I would like to start collecting links for useful biological animations. In teaching at the college-level, I have found it extremely useful to show students animations of various biological processes. Textbooks often come with CD-ROMs or web site access codes that give students access to various animations. However, there are a lot of great animations that are freely available on the web.
Please send me examples of any useful sites that you know of…and I will continue to post those that I find.
Among the many cool learning tools that you will find at WebAnatomy, a site created by Murray Jensen at the University of Minnesota, is a game, where you
can quiz yourself on different aspects of human anatomy.
The Web site also has an Anatomy Image Database that includes: “images are from The Sourcebook of Medical Illustration, P. Cull, ed., The Parthenon Publishing Group, 1989 and are copyright-free as long as they are used for educational purposes.”
Yes. It’s me. I’m still here. My semester has been extremely busy (since I am prepping 4 lectures and 3 labs per week). I can’t believe that it is almost November…and the last day of the semester is December 10th.
Anyway, back to talking about science in the classroom. We dissect fetal pigs in my Biology for Majors lab. I found a couple of virtual fetal pig dissection sites this past summer:
The Virtual Fetal Pig Dissection (from Whitman)
The Virtual Pig Dissection (from Fort Kent Community High School in Fort Kent, Maine)
These sites are extremely useful as ancillaries for actual dissections, which is how I use them in my lab. But they could also stand on their own for those who don’t want to use actual fetal pigs in the classroom.
I would be very interested in any additional links for other virtual dissections of any other organism (cats, earthworms, frogs, crayfish, humans, etc.). Post any relevant links in the comments section. Thanks!!
The Cornell Lab of Ornithology offers tremendous resources for identifying birds. Their website “All About Birds” has information about:
some great locations for birding in the United States
how to identify birds that you find AND
how to report your observations as part of the “world’s largest bird studies research team”.
They also have an Online Bird Guide where you can find descriptions, pictures, sounds, conservation status, other names, cool facts and a full detailed species account for an ever-increasing list of bird species.
Check it out!
Here is a simple protocol that describes “How to Extract DNA from Anything Living” (from The Genetic Science Learning Center at the Eccles Institute of Human Genetics at the University of Utah). This procedure uses ingredients and supplies that you may already have at home. I have tried this myself and it works really well!
Are you looking for something to do this weekend? Well then, how about participating in the Cornell Lab of Ornithology’s Great Backyard Bird Count, which is currently underway (February 13th through 16th). Check out http://www.birdsource.org/gbbc/ for more details (including a printable bird tally list for your area):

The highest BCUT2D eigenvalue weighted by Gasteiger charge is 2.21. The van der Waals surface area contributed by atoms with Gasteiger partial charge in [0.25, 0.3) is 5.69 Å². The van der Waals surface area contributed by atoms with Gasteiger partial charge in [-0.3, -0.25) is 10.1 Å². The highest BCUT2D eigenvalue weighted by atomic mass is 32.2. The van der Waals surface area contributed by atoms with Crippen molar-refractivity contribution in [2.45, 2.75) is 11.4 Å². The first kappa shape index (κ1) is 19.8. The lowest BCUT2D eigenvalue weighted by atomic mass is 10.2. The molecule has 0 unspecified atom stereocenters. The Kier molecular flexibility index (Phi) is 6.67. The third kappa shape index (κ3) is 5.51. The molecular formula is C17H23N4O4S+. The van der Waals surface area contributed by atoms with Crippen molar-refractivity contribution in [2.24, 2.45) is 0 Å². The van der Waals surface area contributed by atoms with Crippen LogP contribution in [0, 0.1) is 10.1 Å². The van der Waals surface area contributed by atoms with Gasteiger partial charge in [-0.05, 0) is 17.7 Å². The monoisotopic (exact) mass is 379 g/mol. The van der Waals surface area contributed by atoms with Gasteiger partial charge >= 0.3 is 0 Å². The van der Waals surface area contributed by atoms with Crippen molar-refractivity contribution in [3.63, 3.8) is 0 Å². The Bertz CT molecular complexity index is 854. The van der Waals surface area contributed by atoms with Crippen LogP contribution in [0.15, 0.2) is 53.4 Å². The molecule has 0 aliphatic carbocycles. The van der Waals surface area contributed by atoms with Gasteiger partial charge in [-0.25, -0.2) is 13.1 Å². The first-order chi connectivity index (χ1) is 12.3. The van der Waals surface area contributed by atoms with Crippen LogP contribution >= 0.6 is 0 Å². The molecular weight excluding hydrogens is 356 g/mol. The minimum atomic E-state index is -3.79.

February 2004 — Scientists and bird enthusiasts can learn a lot by knowing where the birds are. Now that winter has gripped much of the continent, what are our birds doing? Bird populations are dynamic, they are constantly in flux. We want to take a snapshot of North American bird populations and YOU can help us. Everyone’s contribution is important. It doesn’t matter whether you identify, count, and report the 5 species coming to your backyard feeder or the 75 species you see during a day’s outing to a wildlife refuge. Your data can help us answer many questions:
– How will this winter’s snow and cold temperatures influence bird populations?
– Where are the WINTER finches and other irruptive species?
– Will late winter movements of many SONGBIRD and waterfowl species be as far north as they were last year?
As of 2004-02-14 23:29:52.0 the total tally is as follows:
Total Checklists Submitted: 8,325
Total Species Observed: 436
Total Individual Birds Counted: 865,385
Today is Charles Darwin’s 195th birthday. Pharyngula has posted a tribute to Charles Darwin on his site. You can also visit Literature.org to read Darwin’s famous work, The Origin of Species, in its entirety.
When dissolved in boiling water, Jell-O
Check out Education World’s “The Human Body: An Online Tour”, a lesson planning article with information and follow-up activities related to the human skeletal, respiratory, circulatory, and digestive systems.
Visit “Tissues of Life” and “Habits of the Heart” at the Science Museum of Minnesota Web site. These on-line exhibits have videos, animations, lesson ideas and diagrams.
Westchester Elementary Media Center has classroom resources and research tools for learning about “The Systems of the Human Body.”
The National Library of Medicine’s The Visible Human Project is “a digital image dataset of complete human male and female cadavers in MRI, CT and anatomical modes. “